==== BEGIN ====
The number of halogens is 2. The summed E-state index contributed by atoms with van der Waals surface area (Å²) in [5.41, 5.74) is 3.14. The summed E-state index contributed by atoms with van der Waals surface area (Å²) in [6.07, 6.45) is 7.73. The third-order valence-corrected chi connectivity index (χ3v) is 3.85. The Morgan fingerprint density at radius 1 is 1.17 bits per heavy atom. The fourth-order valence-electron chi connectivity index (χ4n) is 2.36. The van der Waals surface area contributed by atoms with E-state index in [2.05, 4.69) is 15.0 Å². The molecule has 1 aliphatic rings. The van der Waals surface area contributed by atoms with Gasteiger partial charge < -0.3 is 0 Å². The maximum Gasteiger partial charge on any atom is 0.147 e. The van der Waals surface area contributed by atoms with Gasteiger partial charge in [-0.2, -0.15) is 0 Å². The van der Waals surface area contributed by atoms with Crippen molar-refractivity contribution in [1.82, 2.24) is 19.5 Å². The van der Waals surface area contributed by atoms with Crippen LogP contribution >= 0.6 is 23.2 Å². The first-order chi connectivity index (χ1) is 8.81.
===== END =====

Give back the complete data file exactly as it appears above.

The number of halogens is 2. The summed E-state index contributed by atoms with van der Waals surface area (Å²) in [5.41, 5.74) is 3.14. The summed E-state index contributed by atoms with van der Waals surface area (Å²) in [6.07, 6.45) is 7.73. The third-order valence-corrected chi connectivity index (χ3v) is 3.85. The Morgan fingerprint density at radius 1 is 1.17 bits per heavy atom. The fourth-order valence-electron chi connectivity index (χ4n) is 2.36. The van der Waals surface area contributed by atoms with E-state index in [2.05, 4.69) is 15.0 Å². The molecule has 1 aliphatic rings. The van der Waals surface area contributed by atoms with Gasteiger partial charge < -0.3 is 0 Å². The maximum Gasteiger partial charge on any atom is 0.147 e. The van der Waals surface area contributed by atoms with Gasteiger partial charge in [-0.2, -0.15) is 0 Å². The van der Waals surface area contributed by atoms with Crippen molar-refractivity contribution in [1.82, 2.24) is 19.5 Å². The van der Waals surface area contributed by atoms with Crippen LogP contribution >= 0.6 is 23.2 Å². The first-order chi connectivity index (χ1) is 8.81.